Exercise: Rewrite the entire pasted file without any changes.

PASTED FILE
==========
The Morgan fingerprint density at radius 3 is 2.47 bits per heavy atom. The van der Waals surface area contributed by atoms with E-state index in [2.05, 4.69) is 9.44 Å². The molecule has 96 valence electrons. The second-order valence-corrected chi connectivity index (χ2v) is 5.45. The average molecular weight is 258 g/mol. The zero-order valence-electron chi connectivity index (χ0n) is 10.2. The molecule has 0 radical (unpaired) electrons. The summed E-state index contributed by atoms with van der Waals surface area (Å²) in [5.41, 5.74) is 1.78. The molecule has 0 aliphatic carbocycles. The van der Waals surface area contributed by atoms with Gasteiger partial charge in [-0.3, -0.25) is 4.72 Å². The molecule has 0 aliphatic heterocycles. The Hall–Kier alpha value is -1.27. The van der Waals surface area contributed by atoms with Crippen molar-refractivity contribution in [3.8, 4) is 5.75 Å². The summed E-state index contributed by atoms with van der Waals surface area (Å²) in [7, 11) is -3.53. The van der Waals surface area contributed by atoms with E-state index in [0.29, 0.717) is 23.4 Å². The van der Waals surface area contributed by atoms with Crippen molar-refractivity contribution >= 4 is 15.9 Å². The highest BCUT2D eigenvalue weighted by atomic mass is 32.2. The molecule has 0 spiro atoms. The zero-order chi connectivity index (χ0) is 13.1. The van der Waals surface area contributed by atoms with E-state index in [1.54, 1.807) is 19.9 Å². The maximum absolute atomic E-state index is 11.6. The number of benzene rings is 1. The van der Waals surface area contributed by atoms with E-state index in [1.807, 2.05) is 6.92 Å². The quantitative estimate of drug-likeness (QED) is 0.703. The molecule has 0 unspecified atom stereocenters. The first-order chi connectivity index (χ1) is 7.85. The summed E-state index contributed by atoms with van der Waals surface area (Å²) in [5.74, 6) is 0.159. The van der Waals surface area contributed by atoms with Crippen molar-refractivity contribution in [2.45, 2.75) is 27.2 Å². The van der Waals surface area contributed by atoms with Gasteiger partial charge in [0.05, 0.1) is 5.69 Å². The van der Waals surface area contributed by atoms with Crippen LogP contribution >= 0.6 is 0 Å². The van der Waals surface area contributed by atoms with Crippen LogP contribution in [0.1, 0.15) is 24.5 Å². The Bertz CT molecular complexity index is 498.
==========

The Morgan fingerprint density at radius 3 is 2.47 bits per heavy atom. The van der Waals surface area contributed by atoms with E-state index in [2.05, 4.69) is 9.44 Å². The molecule has 96 valence electrons. The second-order valence-corrected chi connectivity index (χ2v) is 5.45. The average molecular weight is 258 g/mol. The zero-order valence-electron chi connectivity index (χ0n) is 10.2. The molecule has 0 radical (unpaired) electrons. The summed E-state index contributed by atoms with van der Waals surface area (Å²) in [5.41, 5.74) is 1.78. The molecule has 0 aliphatic carbocycles. The van der Waals surface area contributed by atoms with Gasteiger partial charge in [-0.3, -0.25) is 4.72 Å². The molecule has 0 aliphatic heterocycles. The Hall–Kier alpha value is -1.27. The van der Waals surface area contributed by atoms with Crippen molar-refractivity contribution in [3.8, 4) is 5.75 Å². The summed E-state index contributed by atoms with van der Waals surface area (Å²) in [7, 11) is -3.53. The van der Waals surface area contributed by atoms with E-state index in [0.29, 0.717) is 23.4 Å². The van der Waals surface area contributed by atoms with Crippen molar-refractivity contribution >= 4 is 15.9 Å². The highest BCUT2D eigenvalue weighted by atomic mass is 32.2. The molecule has 0 spiro atoms. The zero-order chi connectivity index (χ0) is 13.1. The van der Waals surface area contributed by atoms with E-state index in [1.54, 1.807) is 19.9 Å². The maximum absolute atomic E-state index is 11.6. The number of benzene rings is 1. The van der Waals surface area contributed by atoms with E-state index in [1.807, 2.05) is 6.92 Å². The quantitative estimate of drug-likeness (QED) is 0.703. The molecule has 0 unspecified atom stereocenters. The first-order chi connectivity index (χ1) is 7.85. The summed E-state index contributed by atoms with van der Waals surface area (Å²) in [5.74, 6) is 0.159. The van der Waals surface area contributed by atoms with Crippen molar-refractivity contribution in [2.45, 2.75) is 27.2 Å². The van der Waals surface area contributed by atoms with Gasteiger partial charge in [0.05, 0.1) is 5.69 Å². The van der Waals surface area contributed by atoms with Crippen LogP contribution >= 0.6 is 0 Å². The van der Waals surface area contributed by atoms with Crippen LogP contribution in [0.1, 0.15) is 24.5 Å². The Bertz CT molecular complexity index is 498.